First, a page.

For the next few weeks, collegiate hoops will dominate the sports world, and rightfully so. March Madness is upon us.
This is a great time for NBA fans to watch some crazy basketball, scout some soon-to-be NBA players in the biggest moments, and set their sights on who they want their team to draft come June.
The final weeks of the NBA season will shake up the standings, but right now, it’s looking like the Mavs will be picking somewhere between numbers 19 and 25. That means there will be a variety of guys to choose from. Usually, around that spot in the draft, there are some thought-to-be lottery guys who are falling and some thought-to-be second-round picks who are rising. This will put the Mavs in an interesting position.
2020 was the last year the Mavs had a first-round pick. They selected Josh Green with the 18th pick, passing on guys like Saddiq Bey, Precious Achiuwa, Tyrese Maxey, Immanuel Quickley, and Desmond Bane.
Green has turned into a fine eighth or ninth man on the roster, but any of the aforementioned guys would look, um... sensational next to Luka Doncic. Hopefully the Mavs do better with their first round pick in 2022.
Here are some guys for fans to pay attention to during basketball nirvana, otherwise known as March Madness.
Walker Kessler — Auburn
Walker Kessler is a massive human being and a shot-blocking machine. He’s one half of the best frontcourt in college hoops, and he’s one of the main reasons the Auburn Tigers have a chance to win the title.
Kessler is averaging a whopping 9.8 blocks per 100 possessions and has learned to do so without getting himself in foul trouble — a major issue for a lot of shot-blockers, especially young ones.
The main problem with Kessler and the Mavericks is that he’ll likely be off the board by the time the Mavs are selecting. He’s typically thought of as a guy that will be gone before pick 20, but could even sneak up into the lottery.
Trevor Keels — Duke
If you’re not a likely top-five draft pick, playing at Duke often means you’ll be overshadowed. That’s been the case for Trevor Keels.
Duke is loaded with NBA talent like Paolo Banchero, Wendell Moore, and AJ Griffin. Trevor Keels is far from a polished prospect, but he’s not far behind those guys in terms of raw skill.
Keels is a do-it-all point guard with a nice, solid frame at 6-foot-4 and over 220 pounds. He’s strong, he can handle the rock, his jumper is smooth. If the Mavs decide to move on from Jalen Brunson (which I hope they don’t), Keels would be a guy who could help out in the backcourt.
Caleb Houstan — Michigan
Caleb Houstan is one of the most talented players in this draft class, but a less-than-stellar freshman year has him projected to fall into the late-first round of the draft.
Some of Houstan’s struggles can be blamed on the underwhelming season Michigan hoops is having. Some would argue that Michigan shouldn’t have even made the tournament. But I’m happy they did. Houstan is a guy that Mavs fans might fall in love with.
His length and his smoother-than-butter shooting stroke make him a tantalizing prospect. His inability score from other areas on the floor might be an issue, but let’s see how he does in the tournament. You might only be getting one game of Caleb Houstan, so be sure to keep your eyes on Michigan’s first-round game.
Christian Braun — Kansas
Christian Braun is my favorite potential Maverick. The 6’6 Kansas wing has everything the Mavericks should want. He’s a capable shooter, he’s incredibly bouncy (like, he will dunk on anyone), he rebounds at an elite level, and he’s switchable on defense.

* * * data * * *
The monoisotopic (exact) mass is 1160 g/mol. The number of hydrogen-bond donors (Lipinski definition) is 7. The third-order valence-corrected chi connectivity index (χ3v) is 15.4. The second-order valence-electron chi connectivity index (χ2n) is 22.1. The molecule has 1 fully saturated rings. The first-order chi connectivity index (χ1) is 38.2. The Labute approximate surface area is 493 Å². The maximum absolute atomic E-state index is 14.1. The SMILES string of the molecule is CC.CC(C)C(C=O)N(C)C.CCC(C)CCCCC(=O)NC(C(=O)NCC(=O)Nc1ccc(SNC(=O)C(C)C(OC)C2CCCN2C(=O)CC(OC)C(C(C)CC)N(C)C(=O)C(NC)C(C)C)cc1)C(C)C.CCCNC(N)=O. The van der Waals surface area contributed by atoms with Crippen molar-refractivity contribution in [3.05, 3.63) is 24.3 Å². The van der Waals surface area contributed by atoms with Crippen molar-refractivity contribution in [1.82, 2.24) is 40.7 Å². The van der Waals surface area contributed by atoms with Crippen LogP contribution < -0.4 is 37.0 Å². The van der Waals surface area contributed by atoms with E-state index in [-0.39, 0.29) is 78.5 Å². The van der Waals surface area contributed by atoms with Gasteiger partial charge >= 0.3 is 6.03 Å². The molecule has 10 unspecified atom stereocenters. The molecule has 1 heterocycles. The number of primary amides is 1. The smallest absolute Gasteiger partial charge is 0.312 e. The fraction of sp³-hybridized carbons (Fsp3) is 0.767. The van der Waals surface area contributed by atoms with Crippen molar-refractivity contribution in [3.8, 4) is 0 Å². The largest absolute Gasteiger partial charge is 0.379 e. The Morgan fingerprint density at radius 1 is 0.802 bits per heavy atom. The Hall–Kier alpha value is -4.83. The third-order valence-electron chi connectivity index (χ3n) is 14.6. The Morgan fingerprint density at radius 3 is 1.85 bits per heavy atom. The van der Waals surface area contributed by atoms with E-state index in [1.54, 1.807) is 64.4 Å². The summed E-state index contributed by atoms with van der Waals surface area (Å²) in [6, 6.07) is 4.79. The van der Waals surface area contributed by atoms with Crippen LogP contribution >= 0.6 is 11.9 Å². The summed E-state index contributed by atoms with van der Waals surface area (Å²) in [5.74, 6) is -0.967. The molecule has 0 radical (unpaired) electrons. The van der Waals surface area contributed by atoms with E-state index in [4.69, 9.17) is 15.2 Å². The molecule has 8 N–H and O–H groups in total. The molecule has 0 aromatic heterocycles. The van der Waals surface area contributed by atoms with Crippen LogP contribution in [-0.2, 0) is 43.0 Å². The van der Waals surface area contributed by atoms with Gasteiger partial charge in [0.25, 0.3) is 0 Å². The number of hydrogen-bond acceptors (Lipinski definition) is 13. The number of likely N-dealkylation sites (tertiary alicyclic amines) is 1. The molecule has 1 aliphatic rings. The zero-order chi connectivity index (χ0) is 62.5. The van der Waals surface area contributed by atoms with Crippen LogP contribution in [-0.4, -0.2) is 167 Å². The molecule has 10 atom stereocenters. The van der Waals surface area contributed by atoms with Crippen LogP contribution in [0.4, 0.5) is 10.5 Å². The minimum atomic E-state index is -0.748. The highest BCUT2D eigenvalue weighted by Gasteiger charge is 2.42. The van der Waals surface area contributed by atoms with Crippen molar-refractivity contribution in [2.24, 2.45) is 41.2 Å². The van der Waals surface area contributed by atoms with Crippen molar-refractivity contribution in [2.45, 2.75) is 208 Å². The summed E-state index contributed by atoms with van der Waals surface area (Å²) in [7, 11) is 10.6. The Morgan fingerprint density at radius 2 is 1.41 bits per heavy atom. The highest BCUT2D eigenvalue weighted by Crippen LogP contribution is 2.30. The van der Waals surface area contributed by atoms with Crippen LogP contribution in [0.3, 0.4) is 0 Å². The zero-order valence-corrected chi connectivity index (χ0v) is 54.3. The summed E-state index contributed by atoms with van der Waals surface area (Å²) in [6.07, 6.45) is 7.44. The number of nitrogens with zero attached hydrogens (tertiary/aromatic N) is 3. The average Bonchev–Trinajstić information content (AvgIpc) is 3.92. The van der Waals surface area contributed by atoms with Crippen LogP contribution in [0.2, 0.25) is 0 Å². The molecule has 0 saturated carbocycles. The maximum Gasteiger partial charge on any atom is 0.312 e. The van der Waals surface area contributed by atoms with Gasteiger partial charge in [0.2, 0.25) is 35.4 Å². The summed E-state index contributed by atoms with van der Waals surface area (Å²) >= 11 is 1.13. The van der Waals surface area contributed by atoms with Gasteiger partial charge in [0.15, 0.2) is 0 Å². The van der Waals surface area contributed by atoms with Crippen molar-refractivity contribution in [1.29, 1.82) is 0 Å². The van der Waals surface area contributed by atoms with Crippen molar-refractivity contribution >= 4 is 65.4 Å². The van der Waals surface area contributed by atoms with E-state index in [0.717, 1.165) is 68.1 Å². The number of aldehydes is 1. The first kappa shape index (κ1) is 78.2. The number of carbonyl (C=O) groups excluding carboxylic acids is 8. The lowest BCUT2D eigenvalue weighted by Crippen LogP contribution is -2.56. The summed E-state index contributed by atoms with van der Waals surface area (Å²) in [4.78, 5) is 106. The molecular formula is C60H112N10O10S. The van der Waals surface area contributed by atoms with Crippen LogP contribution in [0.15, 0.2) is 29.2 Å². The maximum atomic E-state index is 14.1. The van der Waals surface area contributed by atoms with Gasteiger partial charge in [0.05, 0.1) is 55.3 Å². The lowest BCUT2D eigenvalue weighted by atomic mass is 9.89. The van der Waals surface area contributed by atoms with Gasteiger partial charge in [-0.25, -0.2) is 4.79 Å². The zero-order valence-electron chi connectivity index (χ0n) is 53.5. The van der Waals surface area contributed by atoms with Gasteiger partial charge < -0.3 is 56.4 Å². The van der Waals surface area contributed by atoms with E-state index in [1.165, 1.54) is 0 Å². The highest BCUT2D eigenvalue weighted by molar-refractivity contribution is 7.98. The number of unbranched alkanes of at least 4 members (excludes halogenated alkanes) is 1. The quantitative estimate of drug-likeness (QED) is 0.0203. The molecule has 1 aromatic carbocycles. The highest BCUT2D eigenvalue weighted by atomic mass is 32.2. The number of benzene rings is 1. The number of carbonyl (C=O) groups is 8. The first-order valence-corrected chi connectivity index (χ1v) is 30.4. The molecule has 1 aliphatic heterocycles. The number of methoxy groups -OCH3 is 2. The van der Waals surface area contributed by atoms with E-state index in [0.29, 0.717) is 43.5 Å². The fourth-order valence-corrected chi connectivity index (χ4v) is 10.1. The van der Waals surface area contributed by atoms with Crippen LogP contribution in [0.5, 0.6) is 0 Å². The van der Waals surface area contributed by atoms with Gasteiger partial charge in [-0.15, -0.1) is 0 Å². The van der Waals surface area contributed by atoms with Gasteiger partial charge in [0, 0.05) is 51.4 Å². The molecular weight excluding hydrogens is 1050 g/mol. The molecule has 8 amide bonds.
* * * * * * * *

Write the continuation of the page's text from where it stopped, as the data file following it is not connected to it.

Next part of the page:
He’s the ultimate do-it-all guy that will likely carve out a lengthy NBA career. He doesn’t have that high of a ceiling, but he’s the prototypical role player in today’s NBA.
E.J. Liddell — Ohio State
If the Mavericks want to add some frontcourt depth, E.J. Liddell should be a go-to target. He’s only 6-foot-7, but he plays bigger than that. He averages 19.6 points per game on 49.2 percent shooting from the field and 37.6 percent shooting from deep to go along with 7.9 rebounds and 2.5 assists. Not only is he a guy that can score from anywhere on the court at any given moment, but he also averages an astounding 2.6 blocks per game. At 6-foot-7, blocking shots at that rate should be illegal.
Liddell is the real deal and will make whatever NBA team drafts him extremely happy.
The Buckeyes are a seven seed in this year’s tourney, but don’t be surprised if they make a run. And if they do, pay attention to Liddell.
David Roddy — Colorado State
David Roddy is an enigma.
The Colorado State star is only 6-foot-5, but weighs over 250 pounds. He’s built like a Suburban but moves like a Mini Cooper. He does a great job of combining his low center of gravity with his strength to get wherever he wants on the floor. He rebounds with the best of them. He shoots the lights out.
The man can do anything he wants on the basketball court, despite looking more like a football player.
It’s unclear what Roddy’s role will be in the NBA. His build is something completely unique. One thing I’m confident in, though, is that he’s a pure hooper. Those guys find ways to make it.
Ochai Agbaji — Kansas
Ochai Agbaji was the Big 12 Player of the Year and a First-Team All-American for the Kansas Jayhawks. The reason I saved him for last on this list is because he’ll almost certainly be gone by the time the Mavericks are on the clock. If they want him, they’d have to trade up and get him. I’m not sure what that would take, but I know it’s worth looking into.
Agbaji is a mega-athlete, often catching lobs for the Jayhawks. He’s also a deadeye shooter.
He doesn’t project as the type of player who can be a number one or even number two option on offense, but he’ll likely be an impactful role player the second he steps on an NBA floor. Think Desmond Bane in that respect.
KU is primed to make a deep run in the tournament, so there should be no shortage of Agbaji film in March.